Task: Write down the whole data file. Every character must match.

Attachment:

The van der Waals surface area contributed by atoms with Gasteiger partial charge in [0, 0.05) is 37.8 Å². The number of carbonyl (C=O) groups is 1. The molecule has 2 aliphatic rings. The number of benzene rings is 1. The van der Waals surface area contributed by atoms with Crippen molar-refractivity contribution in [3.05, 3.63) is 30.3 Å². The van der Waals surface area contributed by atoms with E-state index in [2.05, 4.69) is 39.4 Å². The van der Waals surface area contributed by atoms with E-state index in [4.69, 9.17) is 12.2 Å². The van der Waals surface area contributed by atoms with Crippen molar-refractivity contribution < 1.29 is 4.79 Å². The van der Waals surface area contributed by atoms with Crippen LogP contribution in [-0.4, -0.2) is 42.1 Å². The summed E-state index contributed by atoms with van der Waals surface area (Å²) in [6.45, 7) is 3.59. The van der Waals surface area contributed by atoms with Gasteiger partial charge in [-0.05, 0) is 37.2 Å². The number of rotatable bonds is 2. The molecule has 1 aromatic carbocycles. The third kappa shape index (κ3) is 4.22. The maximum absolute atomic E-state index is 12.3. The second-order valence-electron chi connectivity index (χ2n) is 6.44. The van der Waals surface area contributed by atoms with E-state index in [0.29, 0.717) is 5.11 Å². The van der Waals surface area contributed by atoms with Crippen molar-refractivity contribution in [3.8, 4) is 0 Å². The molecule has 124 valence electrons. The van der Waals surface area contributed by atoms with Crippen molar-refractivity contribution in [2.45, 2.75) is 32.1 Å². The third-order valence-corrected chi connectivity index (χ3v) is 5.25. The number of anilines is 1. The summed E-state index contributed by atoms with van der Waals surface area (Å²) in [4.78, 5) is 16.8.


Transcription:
The van der Waals surface area contributed by atoms with Gasteiger partial charge in [0, 0.05) is 37.8 Å². The number of carbonyl (C=O) groups is 1. The molecule has 2 aliphatic rings. The number of benzene rings is 1. The van der Waals surface area contributed by atoms with Crippen molar-refractivity contribution in [3.05, 3.63) is 30.3 Å². The van der Waals surface area contributed by atoms with E-state index in [2.05, 4.69) is 39.4 Å². The van der Waals surface area contributed by atoms with E-state index in [4.69, 9.17) is 12.2 Å². The van der Waals surface area contributed by atoms with Crippen molar-refractivity contribution < 1.29 is 4.79 Å². The van der Waals surface area contributed by atoms with Crippen LogP contribution in [-0.4, -0.2) is 42.1 Å². The summed E-state index contributed by atoms with van der Waals surface area (Å²) in [6.45, 7) is 3.59. The van der Waals surface area contributed by atoms with Gasteiger partial charge in [-0.05, 0) is 37.2 Å². The number of rotatable bonds is 2. The molecule has 1 aromatic carbocycles. The third kappa shape index (κ3) is 4.22. The maximum absolute atomic E-state index is 12.3. The second-order valence-electron chi connectivity index (χ2n) is 6.44. The van der Waals surface area contributed by atoms with E-state index in [0.29, 0.717) is 5.11 Å². The van der Waals surface area contributed by atoms with Crippen molar-refractivity contribution in [3.8, 4) is 0 Å². The molecule has 124 valence electrons. The van der Waals surface area contributed by atoms with Crippen molar-refractivity contribution in [2.45, 2.75) is 32.1 Å². The third-order valence-corrected chi connectivity index (χ3v) is 5.25. The number of anilines is 1. The summed E-state index contributed by atoms with van der Waals surface area (Å²) in [4.78, 5) is 16.8.